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Risky moves and the number of dice

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  • Pierre-Alexandre Sicart
    Just an idea crossing my mind. A possibility. What about letting the players decide how much risk they re willing to take? In game terms, what about letting
    Message 1 of 5 , Oct 1, 2004
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      Just an idea crossing my mind. A possibility. What about letting the players
      decide how much risk they're willing to take? In game terms, what about
      letting them choose the number of dice (between 1 and 4) they want to roll?

      In a chess match, to use an example from the Fate rules, it would mimick
      playing conservatively versus going for more risky moves.
    • Joe Murphy
      ... players ... roll? Because the odds of rolling an average effect - a zero - would decrease dramatically. With one dice, there s a 33% chance of rolling a
      Message 2 of 5 , Oct 1, 2004
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        > Just an idea crossing my mind. A possibility. What about letting the
        players
        > decide how much risk they're willing to take? In game terms, what about
        > letting them choose the number of dice (between 1 and 4) they want to
        roll?


        Because the odds of rolling an average effect - a zero - would decrease
        dramatically.

        With one dice, there's a 33% chance of rolling a +1, -1, or 0. With two
        dice, there's more chance of getting a zero than any other result. The
        more dice, the more likely a zero is.

        Joe.
      • Pierre-Alexandre Sicart
        ... Ah, true. Basic maths here. *blushes* Still, it prevents extreme results too, especially failures (since you can transform a - into a + with an
        Message 3 of 5 , Oct 1, 2004
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          > > Just an idea crossing my mind. A possibility. What about letting the
          > > players
          > > decide how much risk they're willing to take? In game terms, what about
          > > letting them choose the number of dice (between 1 and 4) they want to
          > > roll?
          >
          >
          > Because the odds of rolling an average effect - a zero - would decrease
          > dramatically.
          >
          > With one dice, there's a 33% chance of rolling a +1, -1, or 0. With two
          > dice, there's more chance of getting a zero than any other result. The
          > more dice, the more likely a zero is.

          Ah, true. Basic maths here. *blushes* Still, it prevents extreme results
          too, especially failures (since you can transform a "-" into a "+" with an
          Aspect). I usually think that allowing players to make small tactical choice
          if they want to is a good idea.
        • Mike Holmes
          ... Actually you have this precisely backwards. More dice means less chance of rolling precisely zero. With two it s still 33%, with three it s 26%, with four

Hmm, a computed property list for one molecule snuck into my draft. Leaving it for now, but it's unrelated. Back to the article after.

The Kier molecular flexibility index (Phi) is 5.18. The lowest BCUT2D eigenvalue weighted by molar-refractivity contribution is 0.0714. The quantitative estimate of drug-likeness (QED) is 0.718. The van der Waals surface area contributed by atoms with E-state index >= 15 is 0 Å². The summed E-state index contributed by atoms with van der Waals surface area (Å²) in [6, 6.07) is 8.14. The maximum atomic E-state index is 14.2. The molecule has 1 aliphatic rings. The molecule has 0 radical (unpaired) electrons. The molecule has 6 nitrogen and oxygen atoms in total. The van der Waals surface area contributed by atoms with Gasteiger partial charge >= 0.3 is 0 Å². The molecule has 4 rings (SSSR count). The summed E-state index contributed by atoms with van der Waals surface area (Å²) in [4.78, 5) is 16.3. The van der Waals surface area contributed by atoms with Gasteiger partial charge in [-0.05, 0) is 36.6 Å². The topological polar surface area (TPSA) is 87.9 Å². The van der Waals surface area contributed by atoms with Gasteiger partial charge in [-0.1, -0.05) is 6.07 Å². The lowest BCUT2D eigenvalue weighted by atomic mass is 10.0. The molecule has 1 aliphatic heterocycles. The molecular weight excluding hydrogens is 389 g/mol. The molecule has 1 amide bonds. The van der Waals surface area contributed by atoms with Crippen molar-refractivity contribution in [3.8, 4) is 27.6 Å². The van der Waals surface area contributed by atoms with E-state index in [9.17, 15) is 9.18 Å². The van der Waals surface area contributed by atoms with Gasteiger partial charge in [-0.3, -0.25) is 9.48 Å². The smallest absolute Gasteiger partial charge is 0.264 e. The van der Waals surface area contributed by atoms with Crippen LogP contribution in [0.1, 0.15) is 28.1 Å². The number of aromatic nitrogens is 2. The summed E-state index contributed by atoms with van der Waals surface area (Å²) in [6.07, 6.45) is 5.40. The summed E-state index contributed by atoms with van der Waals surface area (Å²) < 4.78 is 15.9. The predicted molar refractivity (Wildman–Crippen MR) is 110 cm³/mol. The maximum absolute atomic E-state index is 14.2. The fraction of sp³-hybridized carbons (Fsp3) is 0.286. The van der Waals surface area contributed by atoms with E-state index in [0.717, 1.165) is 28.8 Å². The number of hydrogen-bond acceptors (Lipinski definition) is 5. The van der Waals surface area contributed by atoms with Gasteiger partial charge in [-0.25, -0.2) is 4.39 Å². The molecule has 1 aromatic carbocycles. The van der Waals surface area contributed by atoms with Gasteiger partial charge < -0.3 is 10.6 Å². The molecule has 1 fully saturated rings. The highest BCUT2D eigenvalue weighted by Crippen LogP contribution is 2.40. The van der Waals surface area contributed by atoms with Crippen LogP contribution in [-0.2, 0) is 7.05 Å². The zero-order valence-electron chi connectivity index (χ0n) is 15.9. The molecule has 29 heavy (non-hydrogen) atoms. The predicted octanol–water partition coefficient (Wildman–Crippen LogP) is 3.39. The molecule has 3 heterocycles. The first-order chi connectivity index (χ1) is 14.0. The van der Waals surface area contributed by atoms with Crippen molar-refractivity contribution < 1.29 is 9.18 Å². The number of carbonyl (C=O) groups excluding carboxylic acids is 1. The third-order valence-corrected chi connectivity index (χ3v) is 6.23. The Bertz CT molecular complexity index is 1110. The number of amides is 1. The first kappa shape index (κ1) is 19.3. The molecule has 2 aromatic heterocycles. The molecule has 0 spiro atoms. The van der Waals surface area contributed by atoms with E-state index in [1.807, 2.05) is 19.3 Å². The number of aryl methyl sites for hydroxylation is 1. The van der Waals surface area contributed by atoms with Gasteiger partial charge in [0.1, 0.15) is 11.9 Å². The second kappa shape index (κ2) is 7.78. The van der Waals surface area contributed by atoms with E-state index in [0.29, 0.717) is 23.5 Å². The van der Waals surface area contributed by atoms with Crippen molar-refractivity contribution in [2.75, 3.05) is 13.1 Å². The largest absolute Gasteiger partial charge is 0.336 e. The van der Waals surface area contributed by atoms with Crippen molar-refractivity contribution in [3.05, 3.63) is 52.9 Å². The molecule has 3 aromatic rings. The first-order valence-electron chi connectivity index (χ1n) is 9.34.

Message 4 of 5 , Oct 1, 2004
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            >From: "Joe Murphy" <broin@...>

            >Because the odds of rolling an average effect - a zero - would decrease
            >dramatically.
            >
            >With one dice, there's a 33% chance of rolling a +1, -1, or 0. With two
            >dice, there's more chance of getting a zero than any other result. The
            >more dice, the more likely a zero is.

            Actually you have this precisely backwards. More dice means less chance of
            rolling precisely zero. With two it's still 33%, with three it's 26%, with
            four it's 23%, and so on. So, more dice definitely creates a greater
            standard deviation (often associated with risk).

            What I'd do is allow a range from 3 to 5 dice. This means that there's
            always some risk at least, normal risk, or higher than normal risk.

            Mike

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          • Joe Murphy
            ... decrease ... two ... The ... chance of ... with ... Considering how many analyses of Fudge probablities there are, there s really no excuse to
            Message 5 of 5 , Oct 1, 2004
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              >
              > >From: "Joe Murphy" <broin@...>
              >
              > >Because the odds of rolling an average effect - a zero - would
              decrease
              > >dramatically.
              > >
              > >With one dice, there's a 33% chance of rolling a +1, -1, or 0. With
              two
              > >dice, there's more chance of getting a zero than any other result.
              The
              > >more dice, the more likely a zero is.
              >
              > Actually you have this precisely backwards. More dice means less
              chance of
              > rolling precisely zero. With two it's still 33%, with three it's 26%,
              with
              > four it's 23%, and so on. So, more dice definitely creates a greater
              > standard deviation (often associated with risk).

              Considering how many analyses of Fudge probablities there are, there's
              really no excuse to misunderstand the probablities. Thanks, Mike. =)

              Joe.
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